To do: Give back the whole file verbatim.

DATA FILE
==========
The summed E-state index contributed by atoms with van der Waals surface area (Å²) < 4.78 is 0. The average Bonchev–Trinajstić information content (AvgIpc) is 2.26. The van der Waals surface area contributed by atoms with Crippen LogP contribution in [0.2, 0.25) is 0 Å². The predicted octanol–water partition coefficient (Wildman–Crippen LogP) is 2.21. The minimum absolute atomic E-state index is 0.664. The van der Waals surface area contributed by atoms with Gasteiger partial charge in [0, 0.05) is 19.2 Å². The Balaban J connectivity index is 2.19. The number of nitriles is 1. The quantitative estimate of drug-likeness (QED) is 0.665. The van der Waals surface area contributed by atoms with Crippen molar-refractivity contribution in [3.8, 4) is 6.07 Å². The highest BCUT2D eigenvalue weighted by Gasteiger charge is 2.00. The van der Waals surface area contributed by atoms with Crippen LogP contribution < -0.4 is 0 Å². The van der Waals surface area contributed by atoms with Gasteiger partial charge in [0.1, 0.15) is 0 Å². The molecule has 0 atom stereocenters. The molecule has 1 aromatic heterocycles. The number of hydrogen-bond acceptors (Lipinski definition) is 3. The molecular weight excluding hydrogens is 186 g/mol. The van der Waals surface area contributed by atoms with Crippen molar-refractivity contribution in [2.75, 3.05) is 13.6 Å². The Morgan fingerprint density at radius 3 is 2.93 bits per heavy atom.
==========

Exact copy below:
The summed E-state index contributed by atoms with van der Waals surface area (Å²) < 4.78 is 0. The average Bonchev–Trinajstić information content (AvgIpc) is 2.26. The van der Waals surface area contributed by atoms with Crippen LogP contribution in [0.2, 0.25) is 0 Å². The predicted octanol–water partition coefficient (Wildman–Crippen LogP) is 2.21. The minimum absolute atomic E-state index is 0.664. The van der Waals surface area contributed by atoms with Gasteiger partial charge in [0, 0.05) is 19.2 Å². The Balaban J connectivity index is 2.19. The number of nitriles is 1. The quantitative estimate of drug-likeness (QED) is 0.665. The van der Waals surface area contributed by atoms with Crippen molar-refractivity contribution in [3.8, 4) is 6.07 Å². The highest BCUT2D eigenvalue weighted by Gasteiger charge is 2.00. The van der Waals surface area contributed by atoms with Crippen LogP contribution < -0.4 is 0 Å². The van der Waals surface area contributed by atoms with Gasteiger partial charge in [0.1, 0.15) is 0 Å². The molecule has 0 atom stereocenters. The molecule has 1 aromatic heterocycles. The number of hydrogen-bond acceptors (Lipinski definition) is 3. The molecular weight excluding hydrogens is 186 g/mol. The van der Waals surface area contributed by atoms with Crippen molar-refractivity contribution in [2.75, 3.05) is 13.6 Å². The Morgan fingerprint density at radius 3 is 2.93 bits per heavy atom.